But, cancer comes along and there is this whole world of information out there that takes the brain space that was formerly occupied by all manner of things important and trivial. The way my mind is working lately, I figured I needed to go ahead and get some of the good info in writing so I won't forget, and just in case anyone stumbles on this one day in a newly diagnosed cancer blur and could use some helpful info.
So, these are just a couple of the things I have stumbled upon in the past few weeks:
--SuperSibs! -- the hospital social worker passed on an info sheet about this non-profit agency that is dedicated to the siblings of kids under 18 who have been diagnosed with cancer. They sent the younger boys a neat package in the mail, with the promise of more each month. At this time when so much time and attention is being given to the brother 'lucky enough to have the cancer and get goodies from everyone', this has been so helpful. All of this is free. We like free.
--American Childhood Cancer Organization -- have books, DVDs, journals, and stuffed animals available simply for asking--again, all FREE. I sent a request online last week, and got a big box in the mail just a few days later. My teenage boy loves his stuffed chemo cat. Who would've known? Our current favorite is a book for siblings called Oliver's Story. My youngest really responded well to this one.
--The Fault in Our Stars, written by John Green--I suppose this would be labeled as Young Adult fiction, and I would never have bought it if we weren't in this place. The main characters of the book meet at a teen cancer support group, so it takes a coming of age story in a new direction. The main guy, Gus, has the same type of cancer as Harrison (osteosarcoma), and is 14 months NEC (no evidence of cancer). It is not a feel good book, per se, and is not the kind of book that would be found at Bible Book Stores. The kids have cancer, and kids with cancer are sick and vomity and some of them die. Plus, they are teenagers, so that tends to take the story in places that too many YA fiction books go to nowadays (think Juno-esque). But, for some reason, it was good to for me to read. Not for my mom, or husband, or even Harrison to read, though. Not yet. Maybe when he is about 5 or 6 years NEC.
There have been some discoveries that are a little less tangible, but no less touching. Probably even more so, because they are blogs by people dealing with their own cancer stories. I don't know them personally, and I am pretty sure I never will. However, they are putting themselves out there, and it is helping me in my cancer place.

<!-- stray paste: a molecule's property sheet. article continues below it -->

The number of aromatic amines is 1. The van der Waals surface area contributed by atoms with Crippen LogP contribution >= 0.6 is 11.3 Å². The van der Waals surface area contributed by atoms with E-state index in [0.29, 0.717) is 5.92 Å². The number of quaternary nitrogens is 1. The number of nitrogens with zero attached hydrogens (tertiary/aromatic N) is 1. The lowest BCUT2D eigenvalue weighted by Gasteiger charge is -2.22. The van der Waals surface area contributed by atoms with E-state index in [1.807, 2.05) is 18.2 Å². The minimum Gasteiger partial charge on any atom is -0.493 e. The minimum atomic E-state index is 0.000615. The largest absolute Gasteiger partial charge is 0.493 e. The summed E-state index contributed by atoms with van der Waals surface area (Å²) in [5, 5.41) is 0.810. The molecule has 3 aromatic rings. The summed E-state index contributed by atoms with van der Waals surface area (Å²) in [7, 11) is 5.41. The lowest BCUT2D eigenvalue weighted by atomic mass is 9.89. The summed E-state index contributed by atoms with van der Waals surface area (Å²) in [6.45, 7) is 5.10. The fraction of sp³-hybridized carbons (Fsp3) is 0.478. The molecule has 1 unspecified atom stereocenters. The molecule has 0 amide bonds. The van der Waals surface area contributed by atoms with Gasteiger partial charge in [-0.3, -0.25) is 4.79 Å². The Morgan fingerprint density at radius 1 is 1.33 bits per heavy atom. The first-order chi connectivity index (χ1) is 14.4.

--Johnny Optimism -- a cartoon post every M-W-F, by someone with their own cancer diagnosis, that catches the whole insanity of navigating the medical cancer maze. It requires the reader have a dry sense of humor to appreciate. Harrison and I laugh and laugh when we read them. My mom, on the other hand, is a little bit mortified by them. It is still WAY too early for most of our family to be joking about the situation. It sure helps us, though. Just a sample:
--Life is what you make it, a blog by JRose. She is coming to the end of the tunnel in the next month or so of her treatment for breast cancer. She is currently having radiation treatments, and plans on returning to work in April. All of her posts aren't cancer related, which is refreshing, because it is a reminder that no one chooses the cancer path, and even though it may take center stage for a while, life goes on in other ways as well. Thank goodness. Just a sample--Cancer Patients are the Happiest People I Know.
--SteveMcKinion.com--I just learned about this one this afternoon...As I am sitting with Harrison in the hospital... And he has FINALLY fallen asleep for a while. I don't know Steven either, but he posted a link on my husband's Facebook wall that chronicles his own journey with having a 10 year old son who was just diagnosed with leukemia this past December. He has written so well about so many things we have been facing or feeling, but I just haven't had the time or energy to post. My current favorite post of his has to do with the cancer beads (We Don't Want Your Cancer Beads) that are given to cancer kids to commemorate each step and procedure. It is such a neat idea, and we take ours everywhere, but still...
I'm sure there will be more rays of light to come, helping to chase away the icky darkness that seems to go hand in hand with cancer sometimes.